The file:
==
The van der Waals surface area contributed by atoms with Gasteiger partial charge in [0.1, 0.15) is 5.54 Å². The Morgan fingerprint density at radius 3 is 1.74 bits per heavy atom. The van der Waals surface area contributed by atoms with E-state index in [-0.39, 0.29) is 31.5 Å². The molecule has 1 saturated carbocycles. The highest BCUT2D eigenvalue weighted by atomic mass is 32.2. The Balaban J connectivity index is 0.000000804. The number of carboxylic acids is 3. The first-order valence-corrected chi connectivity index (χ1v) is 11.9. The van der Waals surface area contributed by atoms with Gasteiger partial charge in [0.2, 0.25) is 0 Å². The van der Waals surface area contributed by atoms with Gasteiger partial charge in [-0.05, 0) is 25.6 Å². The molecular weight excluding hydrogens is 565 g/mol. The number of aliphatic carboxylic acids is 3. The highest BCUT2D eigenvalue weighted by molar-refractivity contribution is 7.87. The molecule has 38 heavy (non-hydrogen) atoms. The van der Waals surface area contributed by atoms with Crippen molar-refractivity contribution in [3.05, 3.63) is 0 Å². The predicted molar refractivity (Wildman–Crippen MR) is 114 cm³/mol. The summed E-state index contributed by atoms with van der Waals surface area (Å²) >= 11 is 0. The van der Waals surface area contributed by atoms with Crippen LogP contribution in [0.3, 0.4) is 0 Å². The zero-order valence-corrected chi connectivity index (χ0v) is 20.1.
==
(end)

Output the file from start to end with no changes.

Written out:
The van der Waals surface area contributed by atoms with Gasteiger partial charge in [0.1, 0.15) is 5.54 Å². The Morgan fingerprint density at radius 3 is 1.74 bits per heavy atom. The van der Waals surface area contributed by atoms with E-state index in [-0.39, 0.29) is 31.5 Å². The molecule has 1 saturated carbocycles. The highest BCUT2D eigenvalue weighted by atomic mass is 32.2. The Balaban J connectivity index is 0.000000804. The number of carboxylic acids is 3. The first-order valence-corrected chi connectivity index (χ1v) is 11.9. The van der Waals surface area contributed by atoms with Gasteiger partial charge in [0.2, 0.25) is 0 Å². The van der Waals surface area contributed by atoms with Gasteiger partial charge in [-0.05, 0) is 25.6 Å². The molecular weight excluding hydrogens is 565 g/mol. The number of aliphatic carboxylic acids is 3. The highest BCUT2D eigenvalue weighted by molar-refractivity contribution is 7.87. The molecule has 38 heavy (non-hydrogen) atoms. The van der Waals surface area contributed by atoms with Crippen molar-refractivity contribution in [3.05, 3.63) is 0 Å². The predicted molar refractivity (Wildman–Crippen MR) is 114 cm³/mol. The summed E-state index contributed by atoms with van der Waals surface area (Å²) >= 11 is 0. The van der Waals surface area contributed by atoms with Crippen LogP contribution in [0.3, 0.4) is 0 Å². The zero-order valence-corrected chi connectivity index (χ0v) is 20.1.